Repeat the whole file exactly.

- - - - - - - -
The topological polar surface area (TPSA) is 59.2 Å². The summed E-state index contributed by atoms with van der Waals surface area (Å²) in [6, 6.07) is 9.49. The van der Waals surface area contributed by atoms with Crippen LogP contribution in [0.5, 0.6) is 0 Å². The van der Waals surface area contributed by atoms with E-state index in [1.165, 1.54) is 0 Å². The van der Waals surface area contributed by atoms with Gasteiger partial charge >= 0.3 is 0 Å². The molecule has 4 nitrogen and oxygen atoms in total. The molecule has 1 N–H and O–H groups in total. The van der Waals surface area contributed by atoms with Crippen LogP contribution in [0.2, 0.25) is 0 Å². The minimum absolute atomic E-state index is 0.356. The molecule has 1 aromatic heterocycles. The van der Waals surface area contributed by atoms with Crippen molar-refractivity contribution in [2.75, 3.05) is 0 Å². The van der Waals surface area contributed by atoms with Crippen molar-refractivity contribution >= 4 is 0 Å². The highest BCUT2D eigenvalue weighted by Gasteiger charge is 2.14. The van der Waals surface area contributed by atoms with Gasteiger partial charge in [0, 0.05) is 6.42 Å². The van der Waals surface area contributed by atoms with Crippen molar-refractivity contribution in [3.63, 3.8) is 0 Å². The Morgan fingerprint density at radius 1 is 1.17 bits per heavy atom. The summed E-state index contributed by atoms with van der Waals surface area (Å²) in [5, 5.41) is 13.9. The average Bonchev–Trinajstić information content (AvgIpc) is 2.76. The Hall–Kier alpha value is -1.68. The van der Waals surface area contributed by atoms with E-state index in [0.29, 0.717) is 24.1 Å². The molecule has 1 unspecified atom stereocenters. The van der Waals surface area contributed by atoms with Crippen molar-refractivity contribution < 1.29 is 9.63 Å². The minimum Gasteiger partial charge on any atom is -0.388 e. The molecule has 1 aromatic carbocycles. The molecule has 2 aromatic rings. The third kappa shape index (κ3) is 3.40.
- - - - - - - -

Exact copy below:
The topological polar surface area (TPSA) is 59.2 Å². The summed E-state index contributed by atoms with van der Waals surface area (Å²) in [6, 6.07) is 9.49. The van der Waals surface area contributed by atoms with Crippen LogP contribution in [0.5, 0.6) is 0 Å². The van der Waals surface area contributed by atoms with E-state index in [1.165, 1.54) is 0 Å². The van der Waals surface area contributed by atoms with Gasteiger partial charge >= 0.3 is 0 Å². The molecule has 4 nitrogen and oxygen atoms in total. The molecule has 1 N–H and O–H groups in total. The van der Waals surface area contributed by atoms with Crippen LogP contribution in [0.2, 0.25) is 0 Å². The minimum absolute atomic E-state index is 0.356. The molecule has 1 aromatic heterocycles. The van der Waals surface area contributed by atoms with Crippen molar-refractivity contribution in [2.75, 3.05) is 0 Å². The van der Waals surface area contributed by atoms with Crippen molar-refractivity contribution >= 4 is 0 Å². The highest BCUT2D eigenvalue weighted by Gasteiger charge is 2.14. The van der Waals surface area contributed by atoms with Gasteiger partial charge in [0, 0.05) is 6.42 Å². The van der Waals surface area contributed by atoms with Crippen molar-refractivity contribution in [3.63, 3.8) is 0 Å². The Morgan fingerprint density at radius 1 is 1.17 bits per heavy atom. The summed E-state index contributed by atoms with van der Waals surface area (Å²) in [5, 5.41) is 13.9. The average Bonchev–Trinajstić information content (AvgIpc) is 2.76. The Hall–Kier alpha value is -1.68. The van der Waals surface area contributed by atoms with E-state index in [0.29, 0.717) is 24.1 Å². The molecule has 1 unspecified atom stereocenters. The van der Waals surface area contributed by atoms with Crippen molar-refractivity contribution < 1.29 is 9.63 Å². The minimum Gasteiger partial charge on any atom is -0.388 e. The molecule has 1 aromatic carbocycles. The molecule has 2 aromatic rings. The third kappa shape index (κ3) is 3.40.